10. 10. Research Question and Tentative Thesis <ul><li>Research Question </li></ul><ul><li>Based on Exploratory research </li></ul><ul><li>Usually more specific than your brainstorming question </li></ul><ul><li>Open ended </li></ul><ul><li>Tentative Thesis </li></ul><ul><li>Best guess to the answer of your research question </li></ul><ul><li>You’ll try to support this with your research </li></ul>
    11. 11. Research Question and Tentative Thesis <ul><li>Compare: </li></ul><ul><li>Research question: </li></ul><ul><li>What causes road rage? </li></ul><ul><li>Tentative Thesis: </li></ul><ul><li>The relatively recent phenomenon of road rage is caused by the latest influx of traffic and stress. </li></ul>
    12. 12. Does that sound like a lot of work? <ul><li>Well don’t be depressed – in reality, you could easily go through steps 1-4 in an afternoon. </li></ul><ul><li>The heavy-duty work comes next! </li></ul>
    13. 13. Focused Research <ul><li>Answer your research question </li></ul><ul><li>Refine your tentative thesis with specific information </li></ul><ul><li>With the road rage example, we might look for: </li></ul><ul><ul><li>Case studies of road rage victims </li></ul></ul><ul><ul><li>Research papers on aggression or anger </li></ul></ul><ul><ul><li>Scholarly psychological analysis </li></ul></ul><ul><ul><li>Facts, figures, statements from authorities </li></ul></ul>
    14. 14. Final Thesis <ul><li>Use your research and the arguments you’re going to use in your paper to revise your thesis. </li></ul><ul><li>At this time, you can take your tentative thesis </li></ul><ul><li>revise it to better reflect your findings, and </li></ul><ul><li>settle on your final thesis statement. </li></ul>The final thesis often doesn’t finalize until you are working on your rough draft. There’s also a lot of wiggle-room here. You can go back for more research and more thesis refining, as many times as you need to.
    15. 15. Final Thesis Oh NO! My research findings are the opposite of my thesis statement! Don’t trash it! Not every research paper has to prove that something is – lots of research proves that something is not the answer.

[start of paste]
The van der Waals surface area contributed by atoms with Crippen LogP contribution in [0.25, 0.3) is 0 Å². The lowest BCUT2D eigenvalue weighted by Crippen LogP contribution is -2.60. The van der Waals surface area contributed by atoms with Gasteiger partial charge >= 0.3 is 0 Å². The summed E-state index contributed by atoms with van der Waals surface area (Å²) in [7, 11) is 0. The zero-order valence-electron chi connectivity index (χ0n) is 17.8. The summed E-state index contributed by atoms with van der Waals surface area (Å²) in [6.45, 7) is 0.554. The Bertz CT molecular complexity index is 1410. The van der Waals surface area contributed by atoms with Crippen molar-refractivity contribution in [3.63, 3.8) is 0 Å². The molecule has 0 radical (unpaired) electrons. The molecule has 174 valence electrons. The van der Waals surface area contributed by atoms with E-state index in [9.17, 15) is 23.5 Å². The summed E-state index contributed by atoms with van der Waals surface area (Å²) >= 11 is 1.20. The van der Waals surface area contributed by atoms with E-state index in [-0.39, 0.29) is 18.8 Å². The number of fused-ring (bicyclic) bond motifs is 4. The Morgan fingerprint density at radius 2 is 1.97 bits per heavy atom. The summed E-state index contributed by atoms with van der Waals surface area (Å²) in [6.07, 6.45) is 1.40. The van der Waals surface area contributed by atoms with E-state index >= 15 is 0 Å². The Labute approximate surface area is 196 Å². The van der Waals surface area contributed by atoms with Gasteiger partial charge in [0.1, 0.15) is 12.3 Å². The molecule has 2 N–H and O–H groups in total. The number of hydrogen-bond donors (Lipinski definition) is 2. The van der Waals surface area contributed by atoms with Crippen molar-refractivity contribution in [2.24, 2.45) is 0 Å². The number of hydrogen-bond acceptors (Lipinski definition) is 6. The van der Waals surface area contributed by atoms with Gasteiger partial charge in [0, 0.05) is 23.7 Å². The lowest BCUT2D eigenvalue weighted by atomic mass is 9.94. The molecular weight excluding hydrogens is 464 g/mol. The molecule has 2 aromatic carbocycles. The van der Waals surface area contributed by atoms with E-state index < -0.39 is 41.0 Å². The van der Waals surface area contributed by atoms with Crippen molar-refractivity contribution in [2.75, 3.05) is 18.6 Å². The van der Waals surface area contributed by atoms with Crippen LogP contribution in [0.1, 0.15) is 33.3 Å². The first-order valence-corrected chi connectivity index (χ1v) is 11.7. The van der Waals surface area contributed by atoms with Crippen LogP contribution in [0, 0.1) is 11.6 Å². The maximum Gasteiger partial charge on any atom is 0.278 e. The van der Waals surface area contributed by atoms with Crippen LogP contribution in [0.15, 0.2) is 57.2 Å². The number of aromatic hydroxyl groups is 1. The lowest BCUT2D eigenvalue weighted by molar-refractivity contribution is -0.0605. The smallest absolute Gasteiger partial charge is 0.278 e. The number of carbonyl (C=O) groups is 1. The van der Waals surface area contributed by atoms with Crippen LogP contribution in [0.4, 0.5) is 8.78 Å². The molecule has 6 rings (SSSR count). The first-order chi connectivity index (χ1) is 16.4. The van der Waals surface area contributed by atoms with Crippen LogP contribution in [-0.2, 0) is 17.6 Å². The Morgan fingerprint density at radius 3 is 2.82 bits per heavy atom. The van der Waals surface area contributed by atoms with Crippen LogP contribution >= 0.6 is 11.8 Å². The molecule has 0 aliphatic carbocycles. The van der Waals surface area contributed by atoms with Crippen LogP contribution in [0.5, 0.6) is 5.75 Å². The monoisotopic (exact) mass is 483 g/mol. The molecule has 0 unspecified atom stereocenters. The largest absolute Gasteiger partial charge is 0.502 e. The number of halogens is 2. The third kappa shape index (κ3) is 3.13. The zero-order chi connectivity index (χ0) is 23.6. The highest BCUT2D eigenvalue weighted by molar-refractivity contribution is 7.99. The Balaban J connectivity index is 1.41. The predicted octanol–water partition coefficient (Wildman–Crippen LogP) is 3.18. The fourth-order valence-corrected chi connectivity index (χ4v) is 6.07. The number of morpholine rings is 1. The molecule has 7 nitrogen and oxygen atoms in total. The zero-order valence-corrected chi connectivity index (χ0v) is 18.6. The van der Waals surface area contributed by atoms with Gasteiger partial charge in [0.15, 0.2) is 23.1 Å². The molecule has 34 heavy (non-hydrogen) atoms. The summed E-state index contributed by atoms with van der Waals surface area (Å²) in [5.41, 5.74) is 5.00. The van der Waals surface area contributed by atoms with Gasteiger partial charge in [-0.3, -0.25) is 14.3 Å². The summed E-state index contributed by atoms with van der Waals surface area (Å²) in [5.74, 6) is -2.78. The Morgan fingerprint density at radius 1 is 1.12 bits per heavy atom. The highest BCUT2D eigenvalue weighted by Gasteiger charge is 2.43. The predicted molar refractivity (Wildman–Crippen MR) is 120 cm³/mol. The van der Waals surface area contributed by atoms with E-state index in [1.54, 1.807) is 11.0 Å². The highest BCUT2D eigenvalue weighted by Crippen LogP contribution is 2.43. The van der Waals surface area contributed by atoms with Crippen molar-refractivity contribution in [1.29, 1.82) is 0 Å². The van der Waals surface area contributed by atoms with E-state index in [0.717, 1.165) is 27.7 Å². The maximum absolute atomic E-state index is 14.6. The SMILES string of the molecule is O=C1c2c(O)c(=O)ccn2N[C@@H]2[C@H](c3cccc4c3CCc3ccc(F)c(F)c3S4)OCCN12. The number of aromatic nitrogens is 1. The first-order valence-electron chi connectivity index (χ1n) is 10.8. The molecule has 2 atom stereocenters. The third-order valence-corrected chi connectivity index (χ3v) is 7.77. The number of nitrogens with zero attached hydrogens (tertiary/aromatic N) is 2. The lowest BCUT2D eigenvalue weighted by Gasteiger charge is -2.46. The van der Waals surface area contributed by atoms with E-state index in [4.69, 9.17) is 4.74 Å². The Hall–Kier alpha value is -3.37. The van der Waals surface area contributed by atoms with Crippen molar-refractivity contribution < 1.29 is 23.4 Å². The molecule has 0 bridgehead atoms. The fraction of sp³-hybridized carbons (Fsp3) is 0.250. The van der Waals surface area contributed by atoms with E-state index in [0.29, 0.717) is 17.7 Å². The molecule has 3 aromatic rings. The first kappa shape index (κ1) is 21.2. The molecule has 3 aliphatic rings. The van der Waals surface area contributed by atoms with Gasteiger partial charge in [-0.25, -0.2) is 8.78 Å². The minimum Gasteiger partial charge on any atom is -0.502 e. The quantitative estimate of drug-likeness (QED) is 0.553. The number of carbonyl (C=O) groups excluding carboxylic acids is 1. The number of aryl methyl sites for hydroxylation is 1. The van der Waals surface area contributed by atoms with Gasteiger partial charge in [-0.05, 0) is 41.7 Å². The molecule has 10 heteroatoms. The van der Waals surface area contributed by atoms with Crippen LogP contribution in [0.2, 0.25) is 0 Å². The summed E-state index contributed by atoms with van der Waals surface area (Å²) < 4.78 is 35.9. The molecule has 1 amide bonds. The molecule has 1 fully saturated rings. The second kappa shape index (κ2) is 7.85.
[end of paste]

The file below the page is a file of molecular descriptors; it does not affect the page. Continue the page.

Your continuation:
16. 16. Example Final Thesis Example: Research question : Is hypnosis a good weight loss strategy? Tentative thesis : Hypnosis helps you lose weight. Research shows : Hypnosis has never been proven to aid weight loss. Final thesis : Hypnosis has potentials to be a good weight loss strategy, but several medical studies show hypnosis to have no effect on weight loss or dieting.
    17. 17. In sum… <ul><li>Start with a question or general idea </li></ul><ul><li>Research to find information, facts </li></ul><ul><li>Build thesis statement that is based on reality (the information that you found) </li></ul>
    18. 18. THIS IS BACKWARDS <ul><li>Brainstorm a specific thesis right away </li></ul><ul><li>Decide your arguments for the paper </li></ul><ul><li>Start writing your paper </li></ul><ul><li>Now start your research! </li></ul><ul><li>5. Despair and sorrow </li></ul>
    19. 19. Tragedy of Backwards Research <ul><li>You might find: </li></ul><ul><li>No facts to support your arguments </li></ul><ul><li>Lots of data that disproves your thesis </li></ul><ul><li>Research may partially support your thesis, but not with the arguments you had planned (and started writing out) </li></ul><ul><li>You = Rewriting your paper = </li></ul>
    20. 20. OK! Let’s research! When you jump right in to research you may find that you are…
    21. 21. www.sba.gov “ Begin the endnotes on a new page after the last page of the paper and preceding the bibliography.” www.google.com/unclesam James Knox Polk was born in Mechlenburg County, NC on Nov. 2, 1795. Matsushita is the largest manufacturer of electrical consumer goods in the world… Certosina: a style originally associated with Carthusian monasteries, made with pieces of wood, bone and mother-of-pearl arranged in geometrical patterns Alveolitis: inflammation of the alveoli … by emphasizing different components of the syllogism covered in section A. Vibrissae: stiff hairs within the nostrils at the anterior nares Epoetin Alpha: Trade and other names: Epogen, epoetin alfa. Drug class: hormone. www.msbcollege.edu 156846843516553131354321 6541321651 651681606546465404 65354 3541651035466 4384 654 6 364 3541 654065460454 540543 6361 4 FEELING OVERWHELMED BY INFORMATION?